Concertgoers for the Zac Brown Band celebrated one last night at the Fivepoint Amphitheatre before the temporary 12,000-seater shut its doors permanently on Oct. 21. Irvine City Council now plans to build a new 10,000-seater non-profit amphitheater owned by the city.
The Fivepoint Amphitheatre opened in 2017 as a part of a temporary three-year agreement between Great Park developer Fivepoint and Live Nation, a Los-Angeles based concert promoter.
In an interview with the New University, Councilmember and UCI Professor Kathleen Treseder stated that Fivepoint continued to extend its contract with Live Nation beyond the three-year limit. The venue was a temporary replacement for the Irvine Meadows Amphitheatre, which was in service for over 30 years before closing permanently in 2017, following the Irvine Company’s decision to not renew its lease, according to the Irvine Weekly.
“Fivepoint was intended to be a temporary amphitheater to hold performances in until a permanent one went up,” Treseder said. “It was signed for about three years and had been up for about six years.”
However, as Fivepoint Amphitheatre continued its operations, plans between Live Nation and the city of Irvine to build a permanent 14,000-seater fell through in July 2023. In a 3-2 vote, council members turned down the project despite previous approval by the City Council in September 2022.
In an Instagram post a few hours before Brown’s concert, Fivepoint Amphitheatre representatives attributed the sudden closure to recent housing development in the area.
“Due to FivePoint residential development, there will no longer be road access or parking for the venue, making fan and production logistics unfeasible,” the post said.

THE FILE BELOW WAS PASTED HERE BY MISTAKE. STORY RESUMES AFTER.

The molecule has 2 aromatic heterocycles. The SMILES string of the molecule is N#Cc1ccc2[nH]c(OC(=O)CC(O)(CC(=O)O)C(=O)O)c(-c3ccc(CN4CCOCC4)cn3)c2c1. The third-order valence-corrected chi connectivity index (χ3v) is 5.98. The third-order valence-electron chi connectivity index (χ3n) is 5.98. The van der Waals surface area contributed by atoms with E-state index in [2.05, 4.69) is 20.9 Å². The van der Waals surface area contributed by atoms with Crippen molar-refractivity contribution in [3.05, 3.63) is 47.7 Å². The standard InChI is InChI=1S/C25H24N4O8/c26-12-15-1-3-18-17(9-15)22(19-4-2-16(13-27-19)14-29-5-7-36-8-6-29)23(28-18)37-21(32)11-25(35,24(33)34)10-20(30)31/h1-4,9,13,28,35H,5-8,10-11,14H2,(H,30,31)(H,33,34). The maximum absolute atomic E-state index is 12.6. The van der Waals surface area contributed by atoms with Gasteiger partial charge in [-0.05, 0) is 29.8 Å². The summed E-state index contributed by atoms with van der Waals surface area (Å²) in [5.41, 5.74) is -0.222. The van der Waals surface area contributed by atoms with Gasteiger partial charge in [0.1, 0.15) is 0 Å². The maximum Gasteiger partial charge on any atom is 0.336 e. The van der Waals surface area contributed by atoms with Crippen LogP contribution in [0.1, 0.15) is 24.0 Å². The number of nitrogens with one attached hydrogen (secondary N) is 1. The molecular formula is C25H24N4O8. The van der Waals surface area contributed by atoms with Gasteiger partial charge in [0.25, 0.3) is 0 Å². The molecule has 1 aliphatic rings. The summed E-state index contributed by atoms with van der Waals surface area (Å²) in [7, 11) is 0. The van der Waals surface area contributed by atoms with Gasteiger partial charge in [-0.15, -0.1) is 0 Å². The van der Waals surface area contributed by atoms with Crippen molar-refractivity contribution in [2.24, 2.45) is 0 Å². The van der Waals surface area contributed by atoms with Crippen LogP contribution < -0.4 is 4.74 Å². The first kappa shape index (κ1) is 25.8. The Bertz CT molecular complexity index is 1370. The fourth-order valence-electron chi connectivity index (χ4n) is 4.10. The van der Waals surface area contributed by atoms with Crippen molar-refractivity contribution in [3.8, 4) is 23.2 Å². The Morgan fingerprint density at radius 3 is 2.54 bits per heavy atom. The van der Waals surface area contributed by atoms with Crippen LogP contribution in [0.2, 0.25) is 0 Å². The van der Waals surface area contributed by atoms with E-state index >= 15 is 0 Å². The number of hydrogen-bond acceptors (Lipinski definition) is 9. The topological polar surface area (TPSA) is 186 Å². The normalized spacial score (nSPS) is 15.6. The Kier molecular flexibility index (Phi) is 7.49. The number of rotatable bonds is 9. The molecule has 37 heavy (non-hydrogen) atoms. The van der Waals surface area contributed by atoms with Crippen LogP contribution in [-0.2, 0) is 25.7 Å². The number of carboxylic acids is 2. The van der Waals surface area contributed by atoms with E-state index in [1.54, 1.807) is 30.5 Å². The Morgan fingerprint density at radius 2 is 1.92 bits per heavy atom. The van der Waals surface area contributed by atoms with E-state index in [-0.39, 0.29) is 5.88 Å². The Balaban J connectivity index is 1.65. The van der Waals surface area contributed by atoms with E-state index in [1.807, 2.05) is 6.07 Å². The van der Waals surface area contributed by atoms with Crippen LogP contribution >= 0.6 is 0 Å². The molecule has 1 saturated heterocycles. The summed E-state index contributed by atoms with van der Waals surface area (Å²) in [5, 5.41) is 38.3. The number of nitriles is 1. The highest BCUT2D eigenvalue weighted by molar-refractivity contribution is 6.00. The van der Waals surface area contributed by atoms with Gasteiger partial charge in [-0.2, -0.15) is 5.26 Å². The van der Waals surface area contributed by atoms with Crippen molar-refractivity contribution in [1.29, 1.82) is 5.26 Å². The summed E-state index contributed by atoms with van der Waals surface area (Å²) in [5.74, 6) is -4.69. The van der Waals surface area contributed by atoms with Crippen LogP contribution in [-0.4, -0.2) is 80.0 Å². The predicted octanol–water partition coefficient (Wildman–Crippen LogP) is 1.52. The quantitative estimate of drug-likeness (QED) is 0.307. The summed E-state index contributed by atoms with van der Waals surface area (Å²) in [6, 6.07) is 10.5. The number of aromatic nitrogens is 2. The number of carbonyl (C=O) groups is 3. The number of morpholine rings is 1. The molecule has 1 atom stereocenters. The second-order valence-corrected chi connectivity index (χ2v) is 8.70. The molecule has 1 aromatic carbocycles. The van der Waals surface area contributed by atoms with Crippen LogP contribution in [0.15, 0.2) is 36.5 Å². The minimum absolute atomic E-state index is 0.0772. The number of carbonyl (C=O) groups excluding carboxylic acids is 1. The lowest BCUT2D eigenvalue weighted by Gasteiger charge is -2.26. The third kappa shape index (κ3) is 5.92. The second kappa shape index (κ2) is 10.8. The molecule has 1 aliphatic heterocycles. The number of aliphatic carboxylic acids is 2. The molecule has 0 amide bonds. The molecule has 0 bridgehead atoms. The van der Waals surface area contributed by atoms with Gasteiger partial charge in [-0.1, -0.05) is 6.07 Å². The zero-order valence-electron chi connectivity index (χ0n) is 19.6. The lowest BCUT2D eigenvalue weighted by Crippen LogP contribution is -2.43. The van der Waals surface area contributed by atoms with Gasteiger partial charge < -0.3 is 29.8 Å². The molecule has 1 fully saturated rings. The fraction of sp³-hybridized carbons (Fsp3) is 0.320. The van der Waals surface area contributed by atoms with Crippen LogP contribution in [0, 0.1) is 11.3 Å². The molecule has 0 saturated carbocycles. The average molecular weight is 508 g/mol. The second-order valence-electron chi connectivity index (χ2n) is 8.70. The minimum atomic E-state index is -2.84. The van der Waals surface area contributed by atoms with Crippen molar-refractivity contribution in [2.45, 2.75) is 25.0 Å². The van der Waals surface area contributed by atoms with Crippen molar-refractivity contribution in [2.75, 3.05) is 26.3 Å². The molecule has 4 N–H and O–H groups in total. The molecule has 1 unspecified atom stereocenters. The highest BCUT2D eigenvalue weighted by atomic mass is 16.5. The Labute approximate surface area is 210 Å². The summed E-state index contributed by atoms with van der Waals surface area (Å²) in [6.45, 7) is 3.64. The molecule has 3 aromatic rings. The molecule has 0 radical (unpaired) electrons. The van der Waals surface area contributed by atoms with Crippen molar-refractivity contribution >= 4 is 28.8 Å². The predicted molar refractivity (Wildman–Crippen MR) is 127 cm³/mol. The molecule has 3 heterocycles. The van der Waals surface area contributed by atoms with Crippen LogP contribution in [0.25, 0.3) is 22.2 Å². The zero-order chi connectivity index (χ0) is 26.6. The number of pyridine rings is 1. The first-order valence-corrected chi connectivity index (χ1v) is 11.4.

In support of the decision to terminate the city’s Live Nation partnership, Treseder expressed concern over the promoter’s provisions over revenue, naming rights and the potential monopoly associated with having a single corporation in operation and describing the contract for the permanent amphitheater as lopsided.
“We would be covering most of the expenses, but then we [as the city] wouldn’t be able to use the amphitheater for more than five events a year,” Treseder said. “They’re a nine-billion dollar corporation and I didn’t feel like the taxpayers of Irvine needed to subsidize them.”
The final and third proposed “Design, Construction, and Operation Agreement” (DCOA) for the permanent amphitheater outlined the city’s responsibility to contribute between $130 to $140 million and for Live Nation to contribute between $20 to $30 million.
The proposal further clarified Live Nation’s role in day-to-day operations in tandem with its naming rights, in which “all licenses, use agreements, bookings and any other agreements pertaining to the use, operation and maintenance of the Facility by Live Nation, except those pertaining to City Events, will be executed by Live Nation as manager of the Facility.” In relation to noise complaints, Live Nation stated its intent to comply with pre-existing noise ordinances, but declared its right to receive indemnities if such ordinances were to be modified.
During the Great Park Board special meeting on July 25, in which the cooperation between Live Nation and the city of Irvine was terminated, councilmembers and Live Nation lobbyist Patrick Strader of Star Ventures clashed over their interpretations of the contract, according to the Voice of OC. Councilmembers Larry Agran and Treseder proposed the build of an 8-10,000-seater run by a third party at this meeting, of which the council is currently taking build proposals from designers and operators.
“We want pretty much anybody to come in and be able to perform,” Treseder said. “We just want a diversity of performers.”
Live Nation has since stated its intention to look elsewhere in Orange County for further options for live music.
“If the City decides to build a new home for concerts one day, Live Nation will always stand ready to support,” representatives said in their Oct. 21 post. “In the meantime, we are exploring options to bring a new venue to the broader Orange County area.”
If you wish to make public comments at a city council or Great Park board meeting, visit https://www.cityofirvine.org/city-council/city-council-meetings.
Karen Wang is a City News Intern for the fall 2023 quarter. She can be reached at email@example.com.